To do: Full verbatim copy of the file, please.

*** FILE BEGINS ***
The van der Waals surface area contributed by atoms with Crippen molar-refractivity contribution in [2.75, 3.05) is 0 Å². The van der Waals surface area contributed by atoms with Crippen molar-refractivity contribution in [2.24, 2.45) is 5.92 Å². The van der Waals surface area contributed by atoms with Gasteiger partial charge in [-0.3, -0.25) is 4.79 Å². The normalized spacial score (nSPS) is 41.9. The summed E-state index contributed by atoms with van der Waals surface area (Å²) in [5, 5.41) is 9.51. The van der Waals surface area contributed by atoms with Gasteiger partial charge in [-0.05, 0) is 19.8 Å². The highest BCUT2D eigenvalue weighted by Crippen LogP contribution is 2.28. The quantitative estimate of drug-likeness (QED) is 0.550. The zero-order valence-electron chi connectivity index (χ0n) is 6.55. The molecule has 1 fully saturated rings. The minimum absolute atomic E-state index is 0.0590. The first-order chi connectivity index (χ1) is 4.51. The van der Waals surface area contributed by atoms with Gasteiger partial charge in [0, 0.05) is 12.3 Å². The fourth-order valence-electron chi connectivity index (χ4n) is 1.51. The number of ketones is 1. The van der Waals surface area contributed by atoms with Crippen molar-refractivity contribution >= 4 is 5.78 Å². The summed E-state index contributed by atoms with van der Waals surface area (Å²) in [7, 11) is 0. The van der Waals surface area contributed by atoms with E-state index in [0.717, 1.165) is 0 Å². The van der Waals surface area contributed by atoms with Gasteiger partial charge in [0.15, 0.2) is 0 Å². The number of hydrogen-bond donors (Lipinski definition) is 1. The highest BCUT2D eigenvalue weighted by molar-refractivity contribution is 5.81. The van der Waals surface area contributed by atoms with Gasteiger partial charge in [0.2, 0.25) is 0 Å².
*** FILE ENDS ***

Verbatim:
The van der Waals surface area contributed by atoms with Crippen molar-refractivity contribution in [2.75, 3.05) is 0 Å². The van der Waals surface area contributed by atoms with Crippen molar-refractivity contribution in [2.24, 2.45) is 5.92 Å². The van der Waals surface area contributed by atoms with Gasteiger partial charge in [-0.3, -0.25) is 4.79 Å². The normalized spacial score (nSPS) is 41.9. The summed E-state index contributed by atoms with van der Waals surface area (Å²) in [5, 5.41) is 9.51. The van der Waals surface area contributed by atoms with Gasteiger partial charge in [-0.05, 0) is 19.8 Å². The highest BCUT2D eigenvalue weighted by Crippen LogP contribution is 2.28. The quantitative estimate of drug-likeness (QED) is 0.550. The zero-order valence-electron chi connectivity index (χ0n) is 6.55. The molecule has 1 fully saturated rings. The minimum absolute atomic E-state index is 0.0590. The first-order chi connectivity index (χ1) is 4.51. The van der Waals surface area contributed by atoms with Gasteiger partial charge in [0, 0.05) is 12.3 Å². The fourth-order valence-electron chi connectivity index (χ4n) is 1.51. The number of ketones is 1. The van der Waals surface area contributed by atoms with Crippen molar-refractivity contribution >= 4 is 5.78 Å². The summed E-state index contributed by atoms with van der Waals surface area (Å²) in [7, 11) is 0. The van der Waals surface area contributed by atoms with E-state index in [0.717, 1.165) is 0 Å². The van der Waals surface area contributed by atoms with Gasteiger partial charge in [0.15, 0.2) is 0 Å². The number of hydrogen-bond donors (Lipinski definition) is 1. The highest BCUT2D eigenvalue weighted by molar-refractivity contribution is 5.81. The van der Waals surface area contributed by atoms with Gasteiger partial charge in [0.2, 0.25) is 0 Å².